9. anneke

    anneke

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    Wendy, just curious: how did you come to pick that bakery over others?

    Are there bakeries in your area that better reflect the kind of production that closer matches your quality standards?

    PS: Good for you for getting out there to learn!;)
     
  10. w.debord

    w.debord

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    How to answer your ?'s.

    At the moment I'm not looking at how to sharpen my skills I'm looking to learn what the guys on the other side of the street are doing. Trying to learn what I know the least about and have speculated about for years. Discovering my speculations were right and wrong.

    What are they doing well? What do customers buy/want from them?


    What's needed out there and how to fill that need in a profitable manor. I've been working in upscale wealthy areas, is the middle class the same?

    Why aren't there successful upscale bakeries on every corner? Why do the bucket bakeries last longer then the scratch?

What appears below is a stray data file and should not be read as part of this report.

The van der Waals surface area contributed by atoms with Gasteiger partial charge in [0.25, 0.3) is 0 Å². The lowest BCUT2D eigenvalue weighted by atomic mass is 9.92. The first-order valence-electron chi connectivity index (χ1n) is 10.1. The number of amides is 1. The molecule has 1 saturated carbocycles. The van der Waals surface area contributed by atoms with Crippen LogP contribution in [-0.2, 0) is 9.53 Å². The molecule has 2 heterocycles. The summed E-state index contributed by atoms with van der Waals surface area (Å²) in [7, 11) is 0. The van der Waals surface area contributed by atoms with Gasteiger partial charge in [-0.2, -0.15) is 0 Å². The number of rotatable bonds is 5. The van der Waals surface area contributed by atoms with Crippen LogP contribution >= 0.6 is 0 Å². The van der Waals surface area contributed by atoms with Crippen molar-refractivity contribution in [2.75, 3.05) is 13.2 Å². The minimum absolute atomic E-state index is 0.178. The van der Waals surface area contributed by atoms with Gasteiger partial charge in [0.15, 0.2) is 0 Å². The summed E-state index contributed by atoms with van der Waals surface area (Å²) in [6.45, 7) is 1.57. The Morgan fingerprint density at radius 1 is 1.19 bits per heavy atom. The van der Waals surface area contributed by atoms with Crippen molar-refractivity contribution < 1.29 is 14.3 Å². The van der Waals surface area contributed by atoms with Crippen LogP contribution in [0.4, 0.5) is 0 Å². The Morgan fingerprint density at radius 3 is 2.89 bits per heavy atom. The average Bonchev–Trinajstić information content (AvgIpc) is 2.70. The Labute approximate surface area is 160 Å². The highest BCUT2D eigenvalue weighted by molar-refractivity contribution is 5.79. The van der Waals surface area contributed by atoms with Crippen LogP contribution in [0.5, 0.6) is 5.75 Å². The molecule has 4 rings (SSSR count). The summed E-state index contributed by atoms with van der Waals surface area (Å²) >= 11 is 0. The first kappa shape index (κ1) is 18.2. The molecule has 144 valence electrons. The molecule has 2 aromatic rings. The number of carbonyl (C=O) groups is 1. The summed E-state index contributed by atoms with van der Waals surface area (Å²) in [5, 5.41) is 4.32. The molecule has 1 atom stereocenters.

11. kuan

    kuan Moderator Staff Member

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    I bet most established retail bakeries which have been in business for umpteem years USED to do things the old fashioned way. Mixes are like the sewing machine. Increased production, less variance, and less skill required to turn out an acceptable product. I still think it's possible to turn out a great product using mixes. It's just that everyone has the same mixes. Just be glad you don't have a job at the local COSTCO decorating cakes :)

    BTW, I miss hearing the crust crackle when the bread is fresh out of the oven. What a feeling!

    Kuan
     
  12. panini

    panini

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    In this economy the bakery business has to combine labor with cogs to be run efficient. We used to plug in labor at a certain % across the board. But we must now calculate individual labor in relationship to each product. We no longer afford a benchman(scaling-filling-etc.), production finisher(flip pans-score breads etc.) . Replacing these positions comes from overlapping with skilled labor at a higher price. It is very hard to remain up-scale and profitable now a days. You must market yourself as a tradition with your customers like the old days. If they don't think of you as soon as the bakery thought comes to mind you will never succeed.